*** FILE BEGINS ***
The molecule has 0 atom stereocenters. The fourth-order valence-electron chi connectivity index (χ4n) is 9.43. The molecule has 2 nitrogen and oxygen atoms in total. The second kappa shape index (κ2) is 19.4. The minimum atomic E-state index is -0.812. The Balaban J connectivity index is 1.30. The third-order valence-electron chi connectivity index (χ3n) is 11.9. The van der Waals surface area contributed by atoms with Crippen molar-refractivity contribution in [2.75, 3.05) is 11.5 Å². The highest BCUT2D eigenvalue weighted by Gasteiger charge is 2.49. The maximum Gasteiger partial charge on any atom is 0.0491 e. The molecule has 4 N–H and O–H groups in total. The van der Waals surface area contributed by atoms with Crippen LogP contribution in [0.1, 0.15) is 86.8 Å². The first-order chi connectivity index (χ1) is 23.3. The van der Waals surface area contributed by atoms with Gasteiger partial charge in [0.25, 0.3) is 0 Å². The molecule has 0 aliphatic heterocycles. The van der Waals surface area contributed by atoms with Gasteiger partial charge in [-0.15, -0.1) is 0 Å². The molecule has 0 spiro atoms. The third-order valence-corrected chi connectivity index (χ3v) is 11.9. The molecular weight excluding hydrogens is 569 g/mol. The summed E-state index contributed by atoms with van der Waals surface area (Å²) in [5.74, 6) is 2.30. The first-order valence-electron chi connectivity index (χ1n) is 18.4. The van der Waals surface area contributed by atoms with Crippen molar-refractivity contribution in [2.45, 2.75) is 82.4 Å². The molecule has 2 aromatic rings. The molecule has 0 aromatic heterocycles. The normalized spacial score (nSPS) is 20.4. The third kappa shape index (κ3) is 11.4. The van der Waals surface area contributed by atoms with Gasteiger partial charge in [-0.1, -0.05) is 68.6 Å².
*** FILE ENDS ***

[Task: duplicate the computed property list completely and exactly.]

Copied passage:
The molecule has 0 atom stereocenters. The fourth-order valence-electron chi connectivity index (χ4n) is 9.43. The molecule has 2 nitrogen and oxygen atoms in total. The second kappa shape index (κ2) is 19.4. The minimum atomic E-state index is -0.812. The Balaban J connectivity index is 1.30. The third-order valence-electron chi connectivity index (χ3n) is 11.9. The van der Waals surface area contributed by atoms with Crippen molar-refractivity contribution in [2.75, 3.05) is 11.5 Å². The highest BCUT2D eigenvalue weighted by Gasteiger charge is 2.49. The maximum Gasteiger partial charge on any atom is 0.0491 e. The molecule has 4 N–H and O–H groups in total. The van der Waals surface area contributed by atoms with Crippen LogP contribution in [0.1, 0.15) is 86.8 Å². The first-order chi connectivity index (χ1) is 23.3. The van der Waals surface area contributed by atoms with Gasteiger partial charge in [0.25, 0.3) is 0 Å². The molecule has 0 aliphatic heterocycles. The van der Waals surface area contributed by atoms with Gasteiger partial charge in [-0.15, -0.1) is 0 Å². The molecule has 0 spiro atoms. The third-order valence-corrected chi connectivity index (χ3v) is 11.9. The molecular weight excluding hydrogens is 569 g/mol. The summed E-state index contributed by atoms with van der Waals surface area (Å²) in [5.74, 6) is 2.30. The first-order valence-electron chi connectivity index (χ1n) is 18.4. The van der Waals surface area contributed by atoms with Crippen molar-refractivity contribution in [2.45, 2.75) is 82.4 Å². The molecule has 2 aromatic rings. The molecule has 0 aromatic heterocycles. The normalized spacial score (nSPS) is 20.4. The third kappa shape index (κ3) is 11.4. The van der Waals surface area contributed by atoms with Gasteiger partial charge in [-0.1, -0.05) is 68.6 Å².